CU Denver Professor Jian Yang, Director of the university’s Finance and Risk Management program, was recently featured in the most prominent national English newspaper in China, China Daily.

At the annual Global Investment Conference held in New York earlier this month, scholars, company executives, and investors gathered to exchange their views on a plethora of topics pertaining to global investment trends and challenges in China. One such topic was the spike in the total value of mergers and acquisitions (M&A) by Chinese companies in the first nine months of 2016, which had already outpaced the previous year’s M&As by 68 percent, placing it at a value of $173.9 billion. This trend was also notable because it marked the first time that China had completed more deals than the United States.

Jian Yang

As Director of the Center for China Financial Research at CU Denver’s School of Business, and one of the leading experts in his field, Yang was sought out by China Daily to comment on the current phenomena occurring within the country and what the future likely holds, “In 2017, we can expect continued strong outbound M&A activity by Chinese firms and generally a continuation of several target sectors for Chinese acquirers,” adding, “Technology and financial services probably will continue to be among the most favored sectors for outbound acquisitions by Chinese companies. It remains to be seen whether the hospitality industry will still be a favorite target in 2017.”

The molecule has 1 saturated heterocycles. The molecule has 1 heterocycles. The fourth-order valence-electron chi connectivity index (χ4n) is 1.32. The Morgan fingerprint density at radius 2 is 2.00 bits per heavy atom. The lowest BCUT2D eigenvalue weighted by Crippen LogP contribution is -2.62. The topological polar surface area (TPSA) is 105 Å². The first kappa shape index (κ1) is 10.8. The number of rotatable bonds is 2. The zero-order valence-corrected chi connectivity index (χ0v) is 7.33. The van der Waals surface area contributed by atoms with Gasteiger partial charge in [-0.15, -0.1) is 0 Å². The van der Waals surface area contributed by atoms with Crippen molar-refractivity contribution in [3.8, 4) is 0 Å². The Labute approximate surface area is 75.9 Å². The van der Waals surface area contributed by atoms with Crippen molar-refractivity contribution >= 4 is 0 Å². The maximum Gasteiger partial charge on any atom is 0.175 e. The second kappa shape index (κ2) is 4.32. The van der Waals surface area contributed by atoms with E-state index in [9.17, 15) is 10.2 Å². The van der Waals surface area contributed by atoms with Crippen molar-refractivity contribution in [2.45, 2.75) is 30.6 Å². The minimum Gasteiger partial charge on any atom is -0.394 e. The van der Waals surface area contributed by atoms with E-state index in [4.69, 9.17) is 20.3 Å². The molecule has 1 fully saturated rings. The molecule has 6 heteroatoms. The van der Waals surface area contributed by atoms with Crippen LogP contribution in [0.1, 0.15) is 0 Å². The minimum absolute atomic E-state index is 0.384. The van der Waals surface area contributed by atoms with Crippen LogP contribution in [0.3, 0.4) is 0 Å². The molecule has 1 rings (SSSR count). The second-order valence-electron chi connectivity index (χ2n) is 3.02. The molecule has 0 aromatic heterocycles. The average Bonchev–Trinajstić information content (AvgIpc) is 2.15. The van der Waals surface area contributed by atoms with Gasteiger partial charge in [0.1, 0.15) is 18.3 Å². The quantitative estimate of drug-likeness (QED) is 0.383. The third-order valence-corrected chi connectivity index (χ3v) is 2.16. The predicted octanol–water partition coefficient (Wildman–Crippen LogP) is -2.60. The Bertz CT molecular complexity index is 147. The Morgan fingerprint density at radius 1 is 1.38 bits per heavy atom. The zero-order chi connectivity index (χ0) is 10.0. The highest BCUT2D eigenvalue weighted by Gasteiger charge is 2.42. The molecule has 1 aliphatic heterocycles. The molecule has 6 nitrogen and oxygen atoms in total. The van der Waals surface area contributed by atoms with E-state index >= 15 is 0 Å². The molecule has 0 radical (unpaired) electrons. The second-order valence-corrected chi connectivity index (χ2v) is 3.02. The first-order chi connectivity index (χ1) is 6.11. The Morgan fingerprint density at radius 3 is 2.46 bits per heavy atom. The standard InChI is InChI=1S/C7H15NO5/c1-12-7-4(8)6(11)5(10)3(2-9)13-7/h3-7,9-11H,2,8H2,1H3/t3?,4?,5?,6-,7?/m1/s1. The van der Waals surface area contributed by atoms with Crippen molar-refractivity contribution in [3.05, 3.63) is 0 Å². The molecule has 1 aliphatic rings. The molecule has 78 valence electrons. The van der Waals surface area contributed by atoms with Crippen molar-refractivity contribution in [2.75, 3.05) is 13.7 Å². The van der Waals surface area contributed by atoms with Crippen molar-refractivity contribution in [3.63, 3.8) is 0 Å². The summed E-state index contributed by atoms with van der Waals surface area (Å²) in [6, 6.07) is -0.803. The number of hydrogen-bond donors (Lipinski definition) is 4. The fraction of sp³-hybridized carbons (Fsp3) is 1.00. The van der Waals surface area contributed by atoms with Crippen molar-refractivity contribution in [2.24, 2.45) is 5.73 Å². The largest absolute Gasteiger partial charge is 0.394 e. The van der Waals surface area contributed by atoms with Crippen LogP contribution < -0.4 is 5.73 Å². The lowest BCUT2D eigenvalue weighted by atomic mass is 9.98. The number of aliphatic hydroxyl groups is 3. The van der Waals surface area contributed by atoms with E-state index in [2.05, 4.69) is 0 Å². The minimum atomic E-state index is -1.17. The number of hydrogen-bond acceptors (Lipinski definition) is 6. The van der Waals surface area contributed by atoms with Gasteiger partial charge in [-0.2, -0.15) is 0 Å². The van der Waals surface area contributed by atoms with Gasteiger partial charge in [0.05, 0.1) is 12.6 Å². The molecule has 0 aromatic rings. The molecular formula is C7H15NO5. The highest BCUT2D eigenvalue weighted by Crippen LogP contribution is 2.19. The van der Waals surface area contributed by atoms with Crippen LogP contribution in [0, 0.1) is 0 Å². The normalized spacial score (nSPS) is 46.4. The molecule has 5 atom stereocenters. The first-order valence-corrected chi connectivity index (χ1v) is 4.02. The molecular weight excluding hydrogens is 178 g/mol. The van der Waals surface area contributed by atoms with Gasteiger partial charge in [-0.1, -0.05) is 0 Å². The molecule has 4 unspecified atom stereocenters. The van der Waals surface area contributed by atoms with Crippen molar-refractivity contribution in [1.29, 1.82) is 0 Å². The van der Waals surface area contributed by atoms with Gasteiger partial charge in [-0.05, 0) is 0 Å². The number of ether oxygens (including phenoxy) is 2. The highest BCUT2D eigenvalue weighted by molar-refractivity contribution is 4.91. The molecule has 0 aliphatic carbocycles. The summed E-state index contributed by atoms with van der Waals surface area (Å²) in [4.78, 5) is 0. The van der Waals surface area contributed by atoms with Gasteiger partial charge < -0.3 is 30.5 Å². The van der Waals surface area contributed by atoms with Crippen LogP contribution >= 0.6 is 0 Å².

Yang also touched on the political implications of China’s growth in outbound M&A activity, given that US companies are one of the largest acquisition targets for the country. Yang noted that an increase in political risk is possible in the US which could negatively affect deals between the two countries, especially within the technology sector, an area that could fail a national security review conducted by the inter-agency Committee on Foreign Investment in the United States. “If such an experience becomes more common and frustrating to Chinese acquirers,” said Yang, “they probably would be less willing to initiate M&A deals for US companies in the future.”

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